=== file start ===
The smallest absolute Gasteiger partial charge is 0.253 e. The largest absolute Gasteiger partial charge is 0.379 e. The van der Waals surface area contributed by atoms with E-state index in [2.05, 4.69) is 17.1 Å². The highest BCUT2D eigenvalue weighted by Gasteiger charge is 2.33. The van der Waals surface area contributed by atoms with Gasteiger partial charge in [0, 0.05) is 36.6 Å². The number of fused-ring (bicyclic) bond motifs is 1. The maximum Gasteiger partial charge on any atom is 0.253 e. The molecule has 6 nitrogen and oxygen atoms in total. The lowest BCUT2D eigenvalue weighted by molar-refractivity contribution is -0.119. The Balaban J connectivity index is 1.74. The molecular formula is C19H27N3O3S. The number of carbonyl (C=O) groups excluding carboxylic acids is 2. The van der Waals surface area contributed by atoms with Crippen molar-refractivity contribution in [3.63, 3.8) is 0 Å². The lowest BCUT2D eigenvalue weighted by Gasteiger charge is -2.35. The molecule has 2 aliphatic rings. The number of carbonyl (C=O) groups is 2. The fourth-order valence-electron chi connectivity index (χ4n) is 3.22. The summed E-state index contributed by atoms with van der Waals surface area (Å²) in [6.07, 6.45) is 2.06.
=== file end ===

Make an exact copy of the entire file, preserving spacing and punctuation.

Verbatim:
The smallest absolute Gasteiger partial charge is 0.253 e. The largest absolute Gasteiger partial charge is 0.379 e. The van der Waals surface area contributed by atoms with E-state index in [2.05, 4.69) is 17.1 Å². The highest BCUT2D eigenvalue weighted by Gasteiger charge is 2.33. The van der Waals surface area contributed by atoms with Gasteiger partial charge in [0, 0.05) is 36.6 Å². The number of fused-ring (bicyclic) bond motifs is 1. The maximum Gasteiger partial charge on any atom is 0.253 e. The molecule has 6 nitrogen and oxygen atoms in total. The lowest BCUT2D eigenvalue weighted by molar-refractivity contribution is -0.119. The Balaban J connectivity index is 1.74. The molecular formula is C19H27N3O3S. The number of carbonyl (C=O) groups excluding carboxylic acids is 2. The van der Waals surface area contributed by atoms with Crippen molar-refractivity contribution in [3.63, 3.8) is 0 Å². The lowest BCUT2D eigenvalue weighted by Gasteiger charge is -2.35. The molecule has 2 aliphatic rings. The number of carbonyl (C=O) groups is 2. The fourth-order valence-electron chi connectivity index (χ4n) is 3.22. The summed E-state index contributed by atoms with van der Waals surface area (Å²) in [6.07, 6.45) is 2.06.